The Coronavirus Pandemic has created a difficult scenario for housing advocates and landlords alike. On one hand, renters are dealing with the economic fallout of it—having to choose between essentials. On the other hand, landlords are dealing with costs that are stacking up and a mandate to provide a safe place for people to live, regardless of the economic impact.

The Finger Lakes Landlord Association says that a September survey, which was conducted internally, shows that around 30 percent of those who are not paying rent are skipping payments as a direct result of the COVID-19 pandemic, meaning they lost their job and simply do not have the means to pay rent. The other approximate 70 percent of those behind on rent either haven’t disclosed a reason why to their landlord or, alternatively, say they aren’t paying rent because of Governor Andrew Cuomo’s executive order on eviction.

“They’re saying, ‘I can’t be evicted, so I’m not paying rent’,” Deb Hall said last week. She’s the administrator of the Finger Lakes Landlord Association. The advocacy group represents landlords in counties throughout the region, including Seneca. There are approximately 150 members, which make up upwards of 5,000 residential rental units.

“There’s a double-edged sword here,” Hall continued. “Not only does the state have moratoriums on eviction based on the pandemic as well as some laws that were written because of it, but so now does the CDC, which is obviously a federal organization, which came out of an executive decision to ask the CDC to provide some guidelines.”

Hall said the Office of Court Administration at the state level has also offered guidance on some of the moratoriums. In New York, Cuomo’s executive order banning evictions has been extended through the end of 2020. Then there is also the legislative push happening at the state level to cancel rent or create a lengthier rent and mortgage cancelation period. 

“It’s coming at us from a lot of different directions, state and federal,” Hall added.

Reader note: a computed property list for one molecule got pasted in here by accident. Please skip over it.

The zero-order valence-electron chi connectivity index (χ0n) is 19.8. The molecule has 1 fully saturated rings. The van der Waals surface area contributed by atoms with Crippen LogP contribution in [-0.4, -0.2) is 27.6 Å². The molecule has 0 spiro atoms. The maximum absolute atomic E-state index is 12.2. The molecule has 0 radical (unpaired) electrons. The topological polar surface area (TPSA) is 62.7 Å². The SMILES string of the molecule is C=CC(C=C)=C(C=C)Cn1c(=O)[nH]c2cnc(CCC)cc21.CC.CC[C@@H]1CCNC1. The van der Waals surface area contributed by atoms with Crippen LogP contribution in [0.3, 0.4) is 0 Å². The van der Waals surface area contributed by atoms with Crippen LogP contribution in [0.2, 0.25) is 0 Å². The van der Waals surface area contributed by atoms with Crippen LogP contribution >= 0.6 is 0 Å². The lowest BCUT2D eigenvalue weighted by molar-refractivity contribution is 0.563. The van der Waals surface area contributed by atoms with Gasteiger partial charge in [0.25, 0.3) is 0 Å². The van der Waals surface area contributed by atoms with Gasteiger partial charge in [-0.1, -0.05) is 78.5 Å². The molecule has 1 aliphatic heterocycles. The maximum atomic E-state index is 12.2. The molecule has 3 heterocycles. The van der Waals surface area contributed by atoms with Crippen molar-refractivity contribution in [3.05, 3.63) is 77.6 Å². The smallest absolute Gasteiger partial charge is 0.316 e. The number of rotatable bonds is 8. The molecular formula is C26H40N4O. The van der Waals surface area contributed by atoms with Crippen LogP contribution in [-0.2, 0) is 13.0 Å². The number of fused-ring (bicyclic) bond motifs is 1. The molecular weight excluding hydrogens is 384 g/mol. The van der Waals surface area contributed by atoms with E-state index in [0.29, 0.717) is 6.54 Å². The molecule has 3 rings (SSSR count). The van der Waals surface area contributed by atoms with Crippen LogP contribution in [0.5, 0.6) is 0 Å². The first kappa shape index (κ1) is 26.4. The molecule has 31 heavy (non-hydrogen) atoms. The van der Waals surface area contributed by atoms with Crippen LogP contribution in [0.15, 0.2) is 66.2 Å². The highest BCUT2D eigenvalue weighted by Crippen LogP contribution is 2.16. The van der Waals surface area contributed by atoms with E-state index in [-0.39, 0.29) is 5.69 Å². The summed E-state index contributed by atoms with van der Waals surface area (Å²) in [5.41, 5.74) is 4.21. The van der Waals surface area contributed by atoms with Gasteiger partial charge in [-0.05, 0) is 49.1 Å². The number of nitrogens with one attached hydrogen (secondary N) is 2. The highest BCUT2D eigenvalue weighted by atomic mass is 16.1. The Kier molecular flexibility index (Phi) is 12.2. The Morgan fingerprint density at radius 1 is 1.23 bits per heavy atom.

She said that at the start of the pandemic tenants were being contacted directly by landlords that were part of the association. They were asked if anyone in their respective households had lost jobs or were impacted by the virus. They were also being provided guidance on how cleaning would take place in common areas of rental units. “From day one landlords have been involved—intimately involved,” Hall explained. Then that relationship changed when the eviction moratorium went into effect.

“It’s been a different kind of landlord-tenant relationship because there have been issues with non-payment—a lot of issues actually with non-payment,” Hall said. “So once those things started surfacing, then the misunderstanding from the governor’s executive orders that there was an eviction moratorium—some renters started saying, ‘well, I don’t have to pay rent because the governor said I didn’t have to.’”

The Finger Lakes Landlord Association said that the eviction moratorium, in their view, was aimed at preventing the spread of the virus and preventing or guarding against homelessness. “We have landlords who are reporting that they have tenants that are over $9,000 in arrears since March,” Hall recounted. “That’s a lot of money— that’s a car. So we’re not sure how the tenants are going to be able to repay these, let alone that loss of income directly affecting the landlord not being able to pay their property taxes, keep up with maintenance, or pay mortgages.”

There isn’t any clear answer, or definition of what will come next in the middle of a global pandemic, but Hall and the Association are hopeful that there will be answers given at the state-level. “We’re going to continue advocating for answers and best solutions moving forward. We’re also hopeful that if there isn’t going to be a legislative change to the eviction moratorium—that we can at least get financial assistance from the federal government. The landlords we represent are crucial to local economies in the Finger Lakes, and are small businesses,” Hall concluded.

Editor’s Note: In next week’s Gazette and Review check out a look at the housing crisis caused by the Coronavirus Pandemic from rent cancelation advocates, who say that housing should, no matter the economic outcome, be viewed as a human right.

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